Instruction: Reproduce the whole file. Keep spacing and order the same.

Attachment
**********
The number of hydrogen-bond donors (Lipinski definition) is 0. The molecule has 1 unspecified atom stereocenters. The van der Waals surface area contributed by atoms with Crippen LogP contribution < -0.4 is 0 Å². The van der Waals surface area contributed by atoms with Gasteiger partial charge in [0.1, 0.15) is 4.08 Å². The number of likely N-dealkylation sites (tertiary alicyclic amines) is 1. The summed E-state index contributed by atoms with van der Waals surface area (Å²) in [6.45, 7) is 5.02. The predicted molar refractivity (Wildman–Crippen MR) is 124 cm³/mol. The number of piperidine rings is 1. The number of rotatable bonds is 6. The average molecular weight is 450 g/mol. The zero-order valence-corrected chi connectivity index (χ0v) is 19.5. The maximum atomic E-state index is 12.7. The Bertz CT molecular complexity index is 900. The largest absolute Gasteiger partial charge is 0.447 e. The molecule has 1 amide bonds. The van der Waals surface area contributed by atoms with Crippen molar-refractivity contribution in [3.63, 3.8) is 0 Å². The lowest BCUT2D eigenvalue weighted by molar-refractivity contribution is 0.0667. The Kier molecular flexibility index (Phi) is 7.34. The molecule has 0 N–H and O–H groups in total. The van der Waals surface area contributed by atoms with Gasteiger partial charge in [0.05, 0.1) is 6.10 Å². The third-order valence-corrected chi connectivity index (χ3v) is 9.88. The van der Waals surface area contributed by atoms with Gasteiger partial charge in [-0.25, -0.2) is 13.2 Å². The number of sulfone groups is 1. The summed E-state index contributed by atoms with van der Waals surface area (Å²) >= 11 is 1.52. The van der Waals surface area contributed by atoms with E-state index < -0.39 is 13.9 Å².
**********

The number of hydrogen-bond donors (Lipinski definition) is 0. The molecule has 1 unspecified atom stereocenters. The van der Waals surface area contributed by atoms with Crippen LogP contribution < -0.4 is 0 Å². The van der Waals surface area contributed by atoms with Gasteiger partial charge in [0.1, 0.15) is 4.08 Å². The number of likely N-dealkylation sites (tertiary alicyclic amines) is 1. The summed E-state index contributed by atoms with van der Waals surface area (Å²) in [6.45, 7) is 5.02. The predicted molar refractivity (Wildman–Crippen MR) is 124 cm³/mol. The number of piperidine rings is 1. The number of rotatable bonds is 6. The average molecular weight is 450 g/mol. The zero-order valence-corrected chi connectivity index (χ0v) is 19.5. The maximum atomic E-state index is 12.7. The Bertz CT molecular complexity index is 900. The largest absolute Gasteiger partial charge is 0.447 e. The molecule has 1 amide bonds. The van der Waals surface area contributed by atoms with Crippen molar-refractivity contribution in [3.63, 3.8) is 0 Å². The lowest BCUT2D eigenvalue weighted by molar-refractivity contribution is 0.0667. The Kier molecular flexibility index (Phi) is 7.34. The molecule has 0 N–H and O–H groups in total. The van der Waals surface area contributed by atoms with Gasteiger partial charge in [0.05, 0.1) is 6.10 Å². The third-order valence-corrected chi connectivity index (χ3v) is 9.88. The van der Waals surface area contributed by atoms with Gasteiger partial charge in [-0.25, -0.2) is 13.2 Å². The number of sulfone groups is 1. The summed E-state index contributed by atoms with van der Waals surface area (Å²) >= 11 is 1.52. The van der Waals surface area contributed by atoms with E-state index < -0.39 is 13.9 Å².